Group 2

A learning journey from GLS to Vancity: insights from Canada’s community building


3 January 2022

By Julian Mertens, Spokesperson and Communications Specialist, GLS Bank


I spent the first two weeks in June 2018, at Vancity Credit Union. I was hosted by the Communications and Marketing department, which welcomed me with open arms. Rhonda Nowak, the external communications manager organized a full schedule. During my stay, I was able to have extensive exchanges and gain a comprehensive insight into the organization, its values, its work methods, and its communications strategy. This personal experience was inspiring and useful, as I got to look behind the scenes and was able to talk to many Vancity staff freely and openly.

“For our members” – this is the foundation of every Vancity activity. The Credit Union is owned by its 525,000 members and contributes 30 per cent of its net income to them through dividends, sponsorship, and grants to community organizations. The ties are strong, and the needs are continuously identified on several levels, in personal encounters, in the 59 branches, in focus groups, in regular surveys.  In short: “Our values-based banking model is grounded in the local economy“. 

I got to know several Vancity members, who identified with the values-based approach of Vancity, including the marketing supplier Fairware, whose founder told me that it just made sense to align her sustainable business model with her finances. Vancouver has the third highest housing prices in the world. So affordable housing is a major issue and Vancity is doing its best to finance and consult with various organizations (i.e., currently, there are various religious associations in Vancouver, whose land has attracted investors’ attention). Another issue is the high cost of living which is why Vancity is a “Living Wage” employer and is trying to encourage its supply chain to follow its lead.

The colleagues from community investment are all about creating a positive impact. I was amazed by the way Vancity is engaged and embedded in its community. This is especially true in terms of people in need. This becomes most obvious at Vancouver’s notorious Downtown Eastside, where many homeless and low-income people live. Right there, Vancity provides access to basic banking services with Pigeon Park Savings. It’s an impressive story, inspiringly told by, including the staff in the branch. Vancity contracts staffing out to an organization that works with and understands the needs of, its members in the area.

There are also social enterprises funded by Vancity, like United We Can. For many “binners”, who collect bottles and containers to redeem deposits, it’s a convenient way to return their collected items. Additionally, the Vancity Foundation promotes the Binners’ Project, which can increase people’s confidence and dignity. Another project that could be adapted elsewhere is the financial literacy programme.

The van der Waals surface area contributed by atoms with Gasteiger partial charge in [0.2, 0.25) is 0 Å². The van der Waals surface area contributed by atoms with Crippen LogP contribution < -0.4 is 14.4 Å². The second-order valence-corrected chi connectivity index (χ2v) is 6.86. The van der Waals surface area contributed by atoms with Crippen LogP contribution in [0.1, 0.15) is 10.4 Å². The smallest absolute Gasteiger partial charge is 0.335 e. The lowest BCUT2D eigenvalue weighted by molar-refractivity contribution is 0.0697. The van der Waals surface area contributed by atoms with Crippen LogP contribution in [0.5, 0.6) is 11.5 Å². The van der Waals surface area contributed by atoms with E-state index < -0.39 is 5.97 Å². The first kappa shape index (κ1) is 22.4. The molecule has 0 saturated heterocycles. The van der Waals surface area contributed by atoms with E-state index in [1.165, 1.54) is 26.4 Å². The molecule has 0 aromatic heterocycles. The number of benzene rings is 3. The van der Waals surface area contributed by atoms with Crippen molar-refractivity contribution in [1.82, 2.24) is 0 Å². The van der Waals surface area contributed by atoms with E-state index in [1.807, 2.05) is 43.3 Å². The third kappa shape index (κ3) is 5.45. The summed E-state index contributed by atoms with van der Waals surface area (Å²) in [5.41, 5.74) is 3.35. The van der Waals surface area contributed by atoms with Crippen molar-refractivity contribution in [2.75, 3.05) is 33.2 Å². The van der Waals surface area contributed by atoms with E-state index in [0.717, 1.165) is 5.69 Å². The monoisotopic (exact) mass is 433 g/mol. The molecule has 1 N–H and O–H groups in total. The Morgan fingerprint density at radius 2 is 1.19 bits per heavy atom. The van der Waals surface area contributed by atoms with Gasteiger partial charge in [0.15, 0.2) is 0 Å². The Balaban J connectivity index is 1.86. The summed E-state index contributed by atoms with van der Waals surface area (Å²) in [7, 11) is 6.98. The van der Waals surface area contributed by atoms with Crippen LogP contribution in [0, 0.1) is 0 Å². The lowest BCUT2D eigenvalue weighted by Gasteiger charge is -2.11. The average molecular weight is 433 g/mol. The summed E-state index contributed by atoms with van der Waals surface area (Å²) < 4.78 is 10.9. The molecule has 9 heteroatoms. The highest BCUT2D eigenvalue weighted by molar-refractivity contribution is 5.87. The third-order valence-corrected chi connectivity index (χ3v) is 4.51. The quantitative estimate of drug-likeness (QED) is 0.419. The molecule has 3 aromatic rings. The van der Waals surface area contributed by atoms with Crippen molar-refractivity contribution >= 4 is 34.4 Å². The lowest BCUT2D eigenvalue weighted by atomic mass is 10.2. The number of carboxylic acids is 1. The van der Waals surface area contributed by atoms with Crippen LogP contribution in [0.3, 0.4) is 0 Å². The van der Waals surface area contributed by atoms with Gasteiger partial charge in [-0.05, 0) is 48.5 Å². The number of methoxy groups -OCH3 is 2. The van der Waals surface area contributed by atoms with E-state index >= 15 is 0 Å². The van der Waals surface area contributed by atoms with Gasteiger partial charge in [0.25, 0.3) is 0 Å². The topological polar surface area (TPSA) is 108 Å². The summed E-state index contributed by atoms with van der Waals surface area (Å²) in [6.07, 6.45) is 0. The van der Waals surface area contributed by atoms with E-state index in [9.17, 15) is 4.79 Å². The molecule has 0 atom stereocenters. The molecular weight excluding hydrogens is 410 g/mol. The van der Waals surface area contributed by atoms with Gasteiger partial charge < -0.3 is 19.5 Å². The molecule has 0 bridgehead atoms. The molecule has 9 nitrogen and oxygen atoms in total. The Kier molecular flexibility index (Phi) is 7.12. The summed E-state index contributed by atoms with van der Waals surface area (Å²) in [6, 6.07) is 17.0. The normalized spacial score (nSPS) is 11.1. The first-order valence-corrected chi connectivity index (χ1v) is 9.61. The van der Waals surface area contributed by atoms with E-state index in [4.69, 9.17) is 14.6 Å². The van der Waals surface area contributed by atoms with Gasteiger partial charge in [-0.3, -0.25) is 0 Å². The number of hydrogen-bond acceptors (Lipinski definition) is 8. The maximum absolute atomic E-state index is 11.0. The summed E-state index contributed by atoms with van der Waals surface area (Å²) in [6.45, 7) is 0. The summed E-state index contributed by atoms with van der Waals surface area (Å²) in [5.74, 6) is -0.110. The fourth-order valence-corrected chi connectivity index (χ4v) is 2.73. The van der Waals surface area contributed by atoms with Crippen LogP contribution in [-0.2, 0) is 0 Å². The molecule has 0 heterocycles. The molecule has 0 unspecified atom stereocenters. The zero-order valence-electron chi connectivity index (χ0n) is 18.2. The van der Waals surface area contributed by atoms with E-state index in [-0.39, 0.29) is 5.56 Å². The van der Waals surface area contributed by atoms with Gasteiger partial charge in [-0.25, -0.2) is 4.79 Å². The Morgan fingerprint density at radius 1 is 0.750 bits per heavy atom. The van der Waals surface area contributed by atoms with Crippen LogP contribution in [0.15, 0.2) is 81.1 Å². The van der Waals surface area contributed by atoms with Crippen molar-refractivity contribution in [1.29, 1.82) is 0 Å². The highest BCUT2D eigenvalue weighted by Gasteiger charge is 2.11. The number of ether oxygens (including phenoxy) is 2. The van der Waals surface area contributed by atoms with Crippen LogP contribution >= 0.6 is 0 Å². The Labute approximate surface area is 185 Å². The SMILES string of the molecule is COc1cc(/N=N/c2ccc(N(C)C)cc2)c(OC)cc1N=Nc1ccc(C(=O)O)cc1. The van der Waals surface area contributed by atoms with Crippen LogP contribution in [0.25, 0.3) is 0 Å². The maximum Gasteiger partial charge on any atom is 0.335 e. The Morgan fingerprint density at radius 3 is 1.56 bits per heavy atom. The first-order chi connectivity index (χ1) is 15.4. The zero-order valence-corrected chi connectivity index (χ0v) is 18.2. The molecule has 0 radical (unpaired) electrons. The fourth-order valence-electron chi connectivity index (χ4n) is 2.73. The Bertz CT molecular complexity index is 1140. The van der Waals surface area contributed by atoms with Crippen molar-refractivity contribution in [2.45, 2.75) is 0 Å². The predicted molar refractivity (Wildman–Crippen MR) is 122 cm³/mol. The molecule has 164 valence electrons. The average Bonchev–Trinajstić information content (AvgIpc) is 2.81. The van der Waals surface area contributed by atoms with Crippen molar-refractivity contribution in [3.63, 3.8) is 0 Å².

During my stay, I also witnessed the inauguration of a new mosaic in front of the Vancouver HQ: Reconciliation, which has been a key issue in Canada’s development, is at the heart of Vancity’s understanding of its role in society. It aims to include the principles of reconciliation into its work and partnerships. Apart from its strong public commitment, I also observed how it was communicated on Facebook and its blog.

Speaking of making yourself heard, professionally I was very eager to learn about some of Vancity’s approaches to communication. The internal coms team works hard to provide staff with the information they need and present it in an original and creative way their audience appreciates. The external communications team has gained continuous media attention with their own reports on public issues, such as the financial health of women. They work because they combine original data with a comprehensive analysis and a values-based perspective.

‘Target your audience’ is key to Vancity’s blog includes useful content that’s not only relevant for millennials. It includes financial advice, events tips and more. Much of Vancity’s activity used to be promoted on Facebook but now there’s a critical reflection about Facebook, especially after the Cambridge Analytica scandal. 

Finally, I would also like to mention that Vancity has established a reporting scheme that includes the UN Sustainable Development Goals (SDG) and is partially working with the agile working method. 

These are just a selection of impressions I experienced during my stay. As a result of my visit, I can identify strengths and potential for GLS Bank and our work, I took away several ideas and got to know new colleagues for future exchanges. To have a deeper understanding of each other can be a fundamental advantage for GABV members, especially in a competitive and changing environment that financial institutions will face in the coming years.

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